McCormick & Company, Incorporated (NYSE:MKC) has increased its dividend for 30 consecutive years and paid uninterrupted dividends since 1925.
While the stock’s current dividend yield is just 2%, it has recorded a double-digit total return over each of the last 1-, 5-, 10- and 20-year periods. Very few companies have managed to create such consistent value for shareholders.
We are evaluating this excellent business for potential inclusion in our Top 20 Dividend Stocks portfolio.
MKC is not very popular among the funds followed by Insider Monkey. In the last round of 13F filings, 19 funds reported long positions in the company, holding less than 1% of the company’s stock at the end of September. Among the top shareholders of the company are Cliff Asness’ AQR Capital Management, Clint Carlson’s Carlson Capital, and David Shaw’s D. E. Shaw Co.
MKC manufactures and distributes spices, seasoning mixes, condiments, and other flavorful products to the entire food industry – retail outlets, food manufacturers, and foodservice businesses. The company was established in 1889 and incorporated in 1915. Some of MKC’s leading brands include McCormick, Lawry’s, Club House, Zatarain’s, Thai Kitchen, and Simply Asia.
MKC has two business segments – consumer (60% of sales, 80% of operating income) and industrial (40% of sales, 20% of operating income).
The consumer business sells spice, herb and regional favorite brands. The industrial business sells to nine of the top 10 global food and beverage companies and nine of the top 10 foodservice and restaurant chains. Its flavor solutions include snack seasonings, sandwich sauces, and branded foodservice products.
By geography, the U.S. is MKC’s largest market (55% of sales), followed by China (including joint ventures, 22% of MKC’s sales are from emerging markets). The company has brands in more than 135 countries around the world.
MKC’s business is driven by its strong portfolio of brands, continuous product innovation, marketing investments, and gradual expansion into new product categories and geographies with organic growth and acquisitions.
The company’s history dates back to the 19th century, building up over 100 years of customer recognition of its iconic brands. Today, MKC is four times the size of its next largest global competitor and approximately 60% of MKC’s consumer sales are from brands that have number one market share positions in their categories. The McCormick brand is also ranked fifth overall on the Digital IQ Index of 114 food brands.
To reinforce its dominant market position, MKC invests heavily in branding. The company spent over $225 million on brand marketing support costs (over 5% of sales) and $100 million on advertising (2.3% of sales) in 2014. Smaller players or new entrants have a hard time competing for mindshare with consumers because of the substantial investments MKC makes to maintain its brand image.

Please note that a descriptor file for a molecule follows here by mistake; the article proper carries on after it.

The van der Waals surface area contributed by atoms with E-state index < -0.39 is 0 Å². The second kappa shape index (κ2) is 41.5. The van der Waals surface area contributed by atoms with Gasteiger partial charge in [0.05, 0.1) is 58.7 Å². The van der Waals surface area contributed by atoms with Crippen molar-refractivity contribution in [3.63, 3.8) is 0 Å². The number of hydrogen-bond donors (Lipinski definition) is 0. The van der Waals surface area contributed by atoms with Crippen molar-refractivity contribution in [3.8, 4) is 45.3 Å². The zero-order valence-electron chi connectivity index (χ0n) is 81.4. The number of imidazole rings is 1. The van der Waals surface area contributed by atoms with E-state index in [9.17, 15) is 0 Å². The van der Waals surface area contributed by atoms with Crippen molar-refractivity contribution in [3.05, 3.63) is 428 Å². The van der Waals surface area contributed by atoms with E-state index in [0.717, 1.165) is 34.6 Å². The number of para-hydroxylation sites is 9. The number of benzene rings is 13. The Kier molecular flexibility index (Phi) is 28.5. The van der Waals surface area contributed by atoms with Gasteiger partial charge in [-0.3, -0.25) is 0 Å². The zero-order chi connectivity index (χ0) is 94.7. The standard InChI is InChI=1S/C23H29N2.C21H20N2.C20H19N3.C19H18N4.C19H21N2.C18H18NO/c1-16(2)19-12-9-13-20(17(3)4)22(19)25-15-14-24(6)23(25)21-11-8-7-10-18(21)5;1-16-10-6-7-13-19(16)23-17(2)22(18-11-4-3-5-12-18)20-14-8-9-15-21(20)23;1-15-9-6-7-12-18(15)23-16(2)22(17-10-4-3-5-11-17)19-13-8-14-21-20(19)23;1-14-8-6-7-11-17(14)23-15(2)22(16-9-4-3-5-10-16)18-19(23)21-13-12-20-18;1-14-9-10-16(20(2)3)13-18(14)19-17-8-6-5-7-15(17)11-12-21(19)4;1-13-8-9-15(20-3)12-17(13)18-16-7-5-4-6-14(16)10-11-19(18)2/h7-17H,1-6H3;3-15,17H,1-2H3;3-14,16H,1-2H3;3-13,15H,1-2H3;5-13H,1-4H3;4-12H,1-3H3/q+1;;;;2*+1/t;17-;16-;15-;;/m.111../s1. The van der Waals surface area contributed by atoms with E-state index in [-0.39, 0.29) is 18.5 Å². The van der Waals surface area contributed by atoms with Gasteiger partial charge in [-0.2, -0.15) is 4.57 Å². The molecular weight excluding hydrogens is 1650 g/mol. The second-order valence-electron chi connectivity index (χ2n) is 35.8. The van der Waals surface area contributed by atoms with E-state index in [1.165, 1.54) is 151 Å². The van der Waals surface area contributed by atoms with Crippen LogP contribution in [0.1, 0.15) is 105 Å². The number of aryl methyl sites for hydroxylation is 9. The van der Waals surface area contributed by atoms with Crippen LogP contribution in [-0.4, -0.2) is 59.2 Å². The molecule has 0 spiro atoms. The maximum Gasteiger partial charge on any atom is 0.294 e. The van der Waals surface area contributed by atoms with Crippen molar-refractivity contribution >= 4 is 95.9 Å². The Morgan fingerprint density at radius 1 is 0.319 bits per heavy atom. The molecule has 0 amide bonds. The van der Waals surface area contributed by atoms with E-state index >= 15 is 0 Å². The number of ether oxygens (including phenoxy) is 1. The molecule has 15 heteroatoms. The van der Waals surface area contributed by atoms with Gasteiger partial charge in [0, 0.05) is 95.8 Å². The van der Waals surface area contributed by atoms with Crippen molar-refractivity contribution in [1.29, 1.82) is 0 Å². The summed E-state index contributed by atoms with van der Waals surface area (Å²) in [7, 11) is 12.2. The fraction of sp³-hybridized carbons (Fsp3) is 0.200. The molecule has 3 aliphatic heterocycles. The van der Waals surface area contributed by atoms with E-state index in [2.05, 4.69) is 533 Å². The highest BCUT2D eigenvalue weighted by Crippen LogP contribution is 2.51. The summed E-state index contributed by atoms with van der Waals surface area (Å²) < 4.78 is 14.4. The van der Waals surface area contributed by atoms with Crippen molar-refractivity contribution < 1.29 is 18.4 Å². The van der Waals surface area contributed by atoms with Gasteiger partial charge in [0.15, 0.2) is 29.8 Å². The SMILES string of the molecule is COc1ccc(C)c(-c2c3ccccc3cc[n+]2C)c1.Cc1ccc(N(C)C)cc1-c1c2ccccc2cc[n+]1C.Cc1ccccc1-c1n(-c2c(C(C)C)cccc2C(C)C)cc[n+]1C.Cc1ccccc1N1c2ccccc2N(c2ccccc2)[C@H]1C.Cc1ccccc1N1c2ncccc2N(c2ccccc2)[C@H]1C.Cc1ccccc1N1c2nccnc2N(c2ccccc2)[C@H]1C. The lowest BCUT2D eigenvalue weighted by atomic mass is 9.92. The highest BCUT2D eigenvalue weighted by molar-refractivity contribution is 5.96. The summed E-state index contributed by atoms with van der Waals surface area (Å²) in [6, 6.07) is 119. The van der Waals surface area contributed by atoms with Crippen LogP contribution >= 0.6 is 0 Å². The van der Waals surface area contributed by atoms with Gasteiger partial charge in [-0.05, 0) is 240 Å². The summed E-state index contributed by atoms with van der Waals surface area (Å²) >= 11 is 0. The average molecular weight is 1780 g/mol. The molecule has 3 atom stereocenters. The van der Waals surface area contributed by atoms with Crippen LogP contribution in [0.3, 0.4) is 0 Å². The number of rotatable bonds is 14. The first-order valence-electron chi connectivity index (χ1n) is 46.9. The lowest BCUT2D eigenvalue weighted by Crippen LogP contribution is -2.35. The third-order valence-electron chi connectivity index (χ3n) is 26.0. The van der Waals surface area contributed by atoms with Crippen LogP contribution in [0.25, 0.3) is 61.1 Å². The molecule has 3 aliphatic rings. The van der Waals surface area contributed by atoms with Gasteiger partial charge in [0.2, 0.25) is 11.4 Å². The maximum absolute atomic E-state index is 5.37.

Beyond branding, MKC invests in product innovation to keep its lineup fresh and relevant. Many of its products are prepared from confidential formulas developed by its research laboratories and product development teams. MKC spent over $60 million on R&D in 2014 and has 18 innovation centers around the world.
As a result of its focus on innovation, approximately 8-10% of MKC’s annual sales are from products launched over the last three years. The company is also staying relevant with e-commerce distribution and was named supplier of the year for “Grocery” by Amazon.com, Inc. (NASDAQ:AMZN).
Thanks to its strengths in branding and product innovation, many of MKC’s customer relationships have been active for decades. The company’s range of products is one of the broadest in the industry and also covers practically every price point, keeping MKC relevant regardless of the customer’s needs. Breaking up these relationships is no small feat for new entrants.
MKC is also able to harness its global distribution network to efficiently leverage its acquisitions. Some of the major acquisitions MKC has made over the last 15 years include Stubb’s barbeque (2015), Lawry’s (2008), Simply Asia (2006), and Zatarain’s (2003). These deals provide MKC with new products and markets to continue the company’s growth.
With almost an endless number of flavor categories, MKC can continue building its global growth platforms through acquisitions over the years.
Altogether, MKC targets long-term sales growth of 4-6%, including acquisitions, and earnings per share growth of 9-11% per year. The company has been remarkably consistent in achieving these goals throughout history, and we expect more of the same going forward.